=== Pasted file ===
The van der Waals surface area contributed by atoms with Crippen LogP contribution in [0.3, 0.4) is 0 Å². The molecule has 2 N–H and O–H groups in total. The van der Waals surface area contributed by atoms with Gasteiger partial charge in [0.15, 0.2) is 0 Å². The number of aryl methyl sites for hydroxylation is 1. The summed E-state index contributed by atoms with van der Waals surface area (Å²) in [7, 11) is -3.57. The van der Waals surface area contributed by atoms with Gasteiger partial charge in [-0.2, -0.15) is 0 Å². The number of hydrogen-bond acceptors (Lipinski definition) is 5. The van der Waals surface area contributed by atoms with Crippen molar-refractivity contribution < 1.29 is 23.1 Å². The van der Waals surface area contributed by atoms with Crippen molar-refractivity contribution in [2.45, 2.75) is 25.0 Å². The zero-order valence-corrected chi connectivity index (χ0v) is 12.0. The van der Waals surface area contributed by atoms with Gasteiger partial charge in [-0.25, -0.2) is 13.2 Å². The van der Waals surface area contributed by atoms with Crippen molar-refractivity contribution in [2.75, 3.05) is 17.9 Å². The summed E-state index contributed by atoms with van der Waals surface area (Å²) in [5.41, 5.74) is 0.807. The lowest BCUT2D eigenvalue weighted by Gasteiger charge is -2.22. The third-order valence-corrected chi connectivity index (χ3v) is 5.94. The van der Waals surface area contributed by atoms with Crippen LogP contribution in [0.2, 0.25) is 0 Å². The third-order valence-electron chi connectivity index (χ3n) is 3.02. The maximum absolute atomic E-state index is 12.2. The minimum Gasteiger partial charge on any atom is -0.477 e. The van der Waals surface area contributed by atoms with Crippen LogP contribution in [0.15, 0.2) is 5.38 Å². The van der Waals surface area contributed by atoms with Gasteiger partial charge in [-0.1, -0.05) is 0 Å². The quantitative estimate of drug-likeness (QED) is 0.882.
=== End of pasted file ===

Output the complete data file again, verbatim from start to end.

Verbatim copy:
The van der Waals surface area contributed by atoms with Crippen LogP contribution in [0.3, 0.4) is 0 Å². The molecule has 2 N–H and O–H groups in total. The van der Waals surface area contributed by atoms with Gasteiger partial charge in [0.15, 0.2) is 0 Å². The number of aryl methyl sites for hydroxylation is 1. The summed E-state index contributed by atoms with van der Waals surface area (Å²) in [7, 11) is -3.57. The van der Waals surface area contributed by atoms with Gasteiger partial charge in [-0.2, -0.15) is 0 Å². The number of hydrogen-bond acceptors (Lipinski definition) is 5. The van der Waals surface area contributed by atoms with Crippen molar-refractivity contribution < 1.29 is 23.1 Å². The van der Waals surface area contributed by atoms with Crippen molar-refractivity contribution in [2.45, 2.75) is 25.0 Å². The zero-order valence-corrected chi connectivity index (χ0v) is 12.0. The van der Waals surface area contributed by atoms with Gasteiger partial charge in [-0.25, -0.2) is 13.2 Å². The van der Waals surface area contributed by atoms with Crippen molar-refractivity contribution in [2.75, 3.05) is 17.9 Å². The summed E-state index contributed by atoms with van der Waals surface area (Å²) in [5.41, 5.74) is 0.807. The lowest BCUT2D eigenvalue weighted by Gasteiger charge is -2.22. The third-order valence-corrected chi connectivity index (χ3v) is 5.94. The van der Waals surface area contributed by atoms with Crippen LogP contribution in [0.2, 0.25) is 0 Å². The third-order valence-electron chi connectivity index (χ3n) is 3.02. The maximum absolute atomic E-state index is 12.2. The minimum Gasteiger partial charge on any atom is -0.477 e. The van der Waals surface area contributed by atoms with Crippen LogP contribution in [0.15, 0.2) is 5.38 Å². The van der Waals surface area contributed by atoms with Gasteiger partial charge in [-0.1, -0.05) is 0 Å². The quantitative estimate of drug-likeness (QED) is 0.882.